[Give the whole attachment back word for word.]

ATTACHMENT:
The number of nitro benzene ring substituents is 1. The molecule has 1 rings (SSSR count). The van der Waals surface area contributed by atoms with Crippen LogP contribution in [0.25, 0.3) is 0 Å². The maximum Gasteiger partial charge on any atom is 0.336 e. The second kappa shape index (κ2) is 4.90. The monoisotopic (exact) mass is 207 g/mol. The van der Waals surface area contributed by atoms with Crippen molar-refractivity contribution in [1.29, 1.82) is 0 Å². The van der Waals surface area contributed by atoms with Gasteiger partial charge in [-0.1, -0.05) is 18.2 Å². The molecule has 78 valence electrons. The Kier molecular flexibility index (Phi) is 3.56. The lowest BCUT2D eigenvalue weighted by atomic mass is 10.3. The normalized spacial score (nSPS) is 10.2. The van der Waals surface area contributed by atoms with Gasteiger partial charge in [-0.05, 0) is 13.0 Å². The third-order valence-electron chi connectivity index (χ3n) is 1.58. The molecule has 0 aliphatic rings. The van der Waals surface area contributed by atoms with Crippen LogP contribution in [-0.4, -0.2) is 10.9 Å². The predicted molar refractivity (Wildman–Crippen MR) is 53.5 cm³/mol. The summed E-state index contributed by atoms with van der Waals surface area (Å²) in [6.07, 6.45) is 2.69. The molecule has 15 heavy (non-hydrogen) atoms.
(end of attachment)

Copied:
The number of nitro benzene ring substituents is 1. The molecule has 1 rings (SSSR count). The van der Waals surface area contributed by atoms with Crippen LogP contribution in [0.25, 0.3) is 0 Å². The maximum Gasteiger partial charge on any atom is 0.336 e. The second kappa shape index (κ2) is 4.90. The monoisotopic (exact) mass is 207 g/mol. The van der Waals surface area contributed by atoms with Crippen molar-refractivity contribution in [1.29, 1.82) is 0 Å². The van der Waals surface area contributed by atoms with Gasteiger partial charge in [-0.1, -0.05) is 18.2 Å². The molecule has 78 valence electrons. The Kier molecular flexibility index (Phi) is 3.56. The lowest BCUT2D eigenvalue weighted by atomic mass is 10.3. The normalized spacial score (nSPS) is 10.2. The van der Waals surface area contributed by atoms with Gasteiger partial charge in [-0.05, 0) is 13.0 Å². The third-order valence-electron chi connectivity index (χ3n) is 1.58. The molecule has 0 aliphatic rings. The van der Waals surface area contributed by atoms with Crippen LogP contribution in [-0.4, -0.2) is 10.9 Å². The predicted molar refractivity (Wildman–Crippen MR) is 53.5 cm³/mol. The summed E-state index contributed by atoms with van der Waals surface area (Å²) in [6.07, 6.45) is 2.69. The molecule has 15 heavy (non-hydrogen) atoms.